Party Ideology and Popular Politics at the Accession of George III

Paperback (Print)
Buy New
Buy New from BN.com
$53.10
Used and New from Other Sellers
Used and New from Other Sellers
from $28.50
Usually ships in 1-2 business days
(Save 51%)
Other sellers (Paperback)
  • All (6) from $28.50   
  • New (3) from $54.27   
  • Used (3) from $28.50   

Overview

This book is a reappraisal of English politics in the first decade of George III's reign. It sets out to explain how party politics changed, and what problems that created for the parliamentary elite. The issues of party, of patriotism as it manifested itself in the elder Pitt's political career, and of the relations between the notions of ministerial responsibility and the powers of the Crown are all used to illuminate the nature of political conflict. Special emphasis is placed on Burke's notions of party. The schisms created by this reconfiguration of party politics, Dr Brewer argues, had effects beyond Westminster. He discusses extra-parliamentary forms of political expression, notably the press, and goes on to show how the career of John Wilkes and the critique of British politics developed by American radicals gave focus to a variety of political discontents, and produced new arguments in favour of parliamentary reform. Throughout his study he emphasises the interplay between popular and parliamentary politics. His work is designed to show that the 'political nation' included many other than the parliamentary classes, and that the political conflicts of the period cannot be properly understood without a full examination of political ideology.

Read More Show Less

Product Details

  • ISBN-13: 9780521287012
  • Publisher: Cambridge University Press
  • Publication date: 12/10/1981
  • Pages: 396
  • Product dimensions: 6.10 (w) x 9.00 (h) x 1.00 (d)

Table of Contents

Part I. Introduction: 1. Hanoverian politics and the 1760s; 2. Historiography and method; Part II. The Reconfiguration of Politics: 3. Whig and tort; 4. Opposition and the proprietary parties; 5. From Old Corps to Rockinghamite whigs: the emergence of a party; 6. Pitt and patriotism: a case study in political argument; 7. Ministerial responsibility and the powers of the Crown; Part III. An Alternative Structure of Politics: 8. The press in the 1760s; Part IV. Focused Radicalism: 9. Personality, propaganda and ritual: Wilkes and the Wilkites; 10. American ideology and British radicalism; the case for parliamentary reform; Part V. Two Political Nations: 11. The politicians, the press and the public; 12. The present discontents; party ideology and public unrest.

Read More Show Less

Customer Reviews

Be the first to write a review
( 0 )
Rating Distribution

5 Star

(0)

4 Star

(0)

3 Star

(0)

2 Star

(0)

1 Star

(0)

Your Rating:

Your Name: Create a Pen Name or

Barnes & Noble.com Review Rules

Our reader reviews allow you to share your comments on titles you liked, or didn't, with others. By submitting an online review, you are representing to Barnes & Noble.com that all information contained in your review is original and accurate in all respects, and that the submission of such content by you and the posting of such content by Barnes & Noble.com does not and will not violate the rights of any third party. Please follow the rules below to help ensure that your review can be posted.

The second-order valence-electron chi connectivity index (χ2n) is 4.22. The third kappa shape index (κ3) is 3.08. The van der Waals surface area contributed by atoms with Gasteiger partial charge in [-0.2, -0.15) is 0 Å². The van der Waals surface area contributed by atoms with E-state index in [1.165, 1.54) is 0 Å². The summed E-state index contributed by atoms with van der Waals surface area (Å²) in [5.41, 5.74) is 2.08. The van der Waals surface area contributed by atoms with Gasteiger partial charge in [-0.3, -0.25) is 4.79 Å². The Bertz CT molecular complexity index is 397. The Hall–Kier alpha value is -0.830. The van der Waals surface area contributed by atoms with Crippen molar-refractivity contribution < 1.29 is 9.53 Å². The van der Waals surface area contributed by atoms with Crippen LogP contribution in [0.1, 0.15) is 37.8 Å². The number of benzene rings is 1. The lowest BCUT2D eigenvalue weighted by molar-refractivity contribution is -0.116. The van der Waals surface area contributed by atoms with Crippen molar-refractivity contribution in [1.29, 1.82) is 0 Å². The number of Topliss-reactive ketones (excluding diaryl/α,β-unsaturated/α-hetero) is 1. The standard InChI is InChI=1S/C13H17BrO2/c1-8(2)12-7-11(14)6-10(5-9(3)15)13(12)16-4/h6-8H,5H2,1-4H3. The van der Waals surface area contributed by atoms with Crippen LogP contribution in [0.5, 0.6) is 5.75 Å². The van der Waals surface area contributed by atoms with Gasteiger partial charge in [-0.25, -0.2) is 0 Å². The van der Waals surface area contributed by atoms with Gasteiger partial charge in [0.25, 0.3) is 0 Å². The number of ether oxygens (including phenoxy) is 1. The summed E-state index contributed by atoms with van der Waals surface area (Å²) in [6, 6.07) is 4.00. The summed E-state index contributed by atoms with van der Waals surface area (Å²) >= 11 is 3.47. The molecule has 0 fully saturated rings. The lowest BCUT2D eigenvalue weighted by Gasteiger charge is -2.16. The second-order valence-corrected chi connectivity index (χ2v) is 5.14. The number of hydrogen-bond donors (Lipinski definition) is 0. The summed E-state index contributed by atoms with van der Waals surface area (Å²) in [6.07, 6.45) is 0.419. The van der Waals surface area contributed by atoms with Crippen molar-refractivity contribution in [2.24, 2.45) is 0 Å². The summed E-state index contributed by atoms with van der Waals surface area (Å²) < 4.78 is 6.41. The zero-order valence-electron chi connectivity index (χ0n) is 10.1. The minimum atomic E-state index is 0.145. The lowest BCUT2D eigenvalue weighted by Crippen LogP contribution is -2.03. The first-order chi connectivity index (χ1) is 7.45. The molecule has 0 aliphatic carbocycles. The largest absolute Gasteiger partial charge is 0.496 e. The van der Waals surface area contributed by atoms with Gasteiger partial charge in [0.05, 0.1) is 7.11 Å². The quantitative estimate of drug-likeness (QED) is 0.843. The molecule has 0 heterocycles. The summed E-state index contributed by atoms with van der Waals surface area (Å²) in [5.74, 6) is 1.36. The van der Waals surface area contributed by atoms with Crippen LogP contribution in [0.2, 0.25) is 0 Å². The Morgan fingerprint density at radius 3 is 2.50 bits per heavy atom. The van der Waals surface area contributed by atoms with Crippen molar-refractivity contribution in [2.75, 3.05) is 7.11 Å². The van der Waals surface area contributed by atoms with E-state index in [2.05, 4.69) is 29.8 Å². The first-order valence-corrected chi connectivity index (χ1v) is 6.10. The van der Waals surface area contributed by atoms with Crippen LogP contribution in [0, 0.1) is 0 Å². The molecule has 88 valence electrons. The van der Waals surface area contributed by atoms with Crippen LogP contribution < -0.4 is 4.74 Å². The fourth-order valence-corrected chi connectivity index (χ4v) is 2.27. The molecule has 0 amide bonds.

Reviews by Our Customers Under the Age of 13

We highly value and respect everyone's opinion concerning the titles we offer. However, we cannot allow persons under the age of 13 to have accounts at BN.com or to post customer reviews. Please see our Terms of Use for more details.

What to exclude from your review:

Please do not write about reviews, commentary, or information posted on the product page. If you see any errors in the information on the product page, please send us an email.

Reviews should not contain any of the following:

  • - HTML tags, profanity, obscenities, vulgarities, or comments that defame anyone
  • - Time-sensitive information such as tour dates, signings, lectures, etc.
  • - Single-word reviews. Other people will read your review to discover why you liked or didn't like the title. Be descriptive.
  • - Comments focusing on the author or that may ruin the ending for others
  • - Phone numbers, addresses, URLs
  • - Pricing and availability information or alternative ordering information
  • - Advertisements or commercial solicitation

Reminder:

  • - By submitting a review, you grant to Barnes & Noble.com and its sublicensees the royalty-free, perpetual, irrevocable right and license to use the review in accordance with the Barnes & Noble.com Terms of Use.
  • - Barnes & Noble.com reserves the right not to post any review -- particularly those that do not follow the terms and conditions of these Rules. Barnes & Noble.com also reserves the right to remove any review at any time without notice.
  • - See Terms of Use for other conditions and disclaimers.
Search for Products You'd Like to Recommend

Recommend other products that relate to your review. Just search for them below and share!

Create a Pen Name

Your Pen Name is your unique identity on BN.com. It will appear on the reviews you write and other website activities. Your Pen Name cannot be edited, changed or deleted once submitted.

 
Your Pen Name can be any combination of alphanumeric characters (plus - and _), and must be at least two characters long.

Continue Anonymously

    If you find inappropriate content, please report it to Barnes & Noble
    Why is this product inappropriate?
    Comments (optional)